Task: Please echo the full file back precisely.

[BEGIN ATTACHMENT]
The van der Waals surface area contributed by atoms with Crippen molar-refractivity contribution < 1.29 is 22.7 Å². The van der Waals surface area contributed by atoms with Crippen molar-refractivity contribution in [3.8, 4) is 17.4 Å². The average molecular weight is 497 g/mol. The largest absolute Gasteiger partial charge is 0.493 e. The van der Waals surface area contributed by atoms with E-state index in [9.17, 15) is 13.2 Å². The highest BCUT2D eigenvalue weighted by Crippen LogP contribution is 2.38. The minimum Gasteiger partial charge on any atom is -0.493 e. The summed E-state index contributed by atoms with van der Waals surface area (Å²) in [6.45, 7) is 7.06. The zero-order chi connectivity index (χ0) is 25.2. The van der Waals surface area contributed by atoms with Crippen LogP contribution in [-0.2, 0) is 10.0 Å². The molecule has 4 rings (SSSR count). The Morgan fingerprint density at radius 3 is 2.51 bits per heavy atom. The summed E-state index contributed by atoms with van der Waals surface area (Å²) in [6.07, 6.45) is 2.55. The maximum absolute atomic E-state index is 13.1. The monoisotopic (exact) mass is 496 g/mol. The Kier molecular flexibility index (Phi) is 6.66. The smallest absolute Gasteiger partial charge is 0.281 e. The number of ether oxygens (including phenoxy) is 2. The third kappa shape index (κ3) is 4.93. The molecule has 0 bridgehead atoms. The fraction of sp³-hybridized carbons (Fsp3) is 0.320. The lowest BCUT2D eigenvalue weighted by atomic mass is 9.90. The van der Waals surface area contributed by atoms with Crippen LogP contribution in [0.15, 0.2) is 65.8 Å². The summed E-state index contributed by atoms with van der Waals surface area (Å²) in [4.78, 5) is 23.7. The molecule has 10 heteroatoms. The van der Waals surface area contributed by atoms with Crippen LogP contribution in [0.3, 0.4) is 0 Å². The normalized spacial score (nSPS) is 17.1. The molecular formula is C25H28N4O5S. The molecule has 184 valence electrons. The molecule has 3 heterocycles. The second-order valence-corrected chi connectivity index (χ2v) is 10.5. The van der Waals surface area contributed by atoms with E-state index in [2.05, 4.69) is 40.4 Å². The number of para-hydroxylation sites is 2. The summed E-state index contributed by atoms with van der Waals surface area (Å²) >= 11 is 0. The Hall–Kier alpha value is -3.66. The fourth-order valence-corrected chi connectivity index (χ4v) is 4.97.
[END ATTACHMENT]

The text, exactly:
The van der Waals surface area contributed by atoms with Crippen molar-refractivity contribution < 1.29 is 22.7 Å². The van der Waals surface area contributed by atoms with Crippen molar-refractivity contribution in [3.8, 4) is 17.4 Å². The average molecular weight is 497 g/mol. The largest absolute Gasteiger partial charge is 0.493 e. The van der Waals surface area contributed by atoms with E-state index in [9.17, 15) is 13.2 Å². The highest BCUT2D eigenvalue weighted by Crippen LogP contribution is 2.38. The minimum Gasteiger partial charge on any atom is -0.493 e. The summed E-state index contributed by atoms with van der Waals surface area (Å²) in [6.45, 7) is 7.06. The zero-order chi connectivity index (χ0) is 25.2. The van der Waals surface area contributed by atoms with Crippen LogP contribution in [-0.2, 0) is 10.0 Å². The molecule has 4 rings (SSSR count). The Morgan fingerprint density at radius 3 is 2.51 bits per heavy atom. The summed E-state index contributed by atoms with van der Waals surface area (Å²) in [6.07, 6.45) is 2.55. The maximum absolute atomic E-state index is 13.1. The monoisotopic (exact) mass is 496 g/mol. The Kier molecular flexibility index (Phi) is 6.66. The smallest absolute Gasteiger partial charge is 0.281 e. The number of ether oxygens (including phenoxy) is 2. The third kappa shape index (κ3) is 4.93. The molecule has 0 bridgehead atoms. The fraction of sp³-hybridized carbons (Fsp3) is 0.320. The lowest BCUT2D eigenvalue weighted by atomic mass is 9.90. The van der Waals surface area contributed by atoms with Crippen LogP contribution in [0.15, 0.2) is 65.8 Å². The summed E-state index contributed by atoms with van der Waals surface area (Å²) in [4.78, 5) is 23.7. The molecule has 10 heteroatoms. The van der Waals surface area contributed by atoms with Crippen LogP contribution in [0.3, 0.4) is 0 Å². The normalized spacial score (nSPS) is 17.1. The molecular formula is C25H28N4O5S. The molecule has 184 valence electrons. The molecule has 3 heterocycles. The second-order valence-corrected chi connectivity index (χ2v) is 10.5. The van der Waals surface area contributed by atoms with E-state index in [2.05, 4.69) is 40.4 Å². The number of para-hydroxylation sites is 2. The summed E-state index contributed by atoms with van der Waals surface area (Å²) >= 11 is 0. The Hall–Kier alpha value is -3.66. The fourth-order valence-corrected chi connectivity index (χ4v) is 4.97.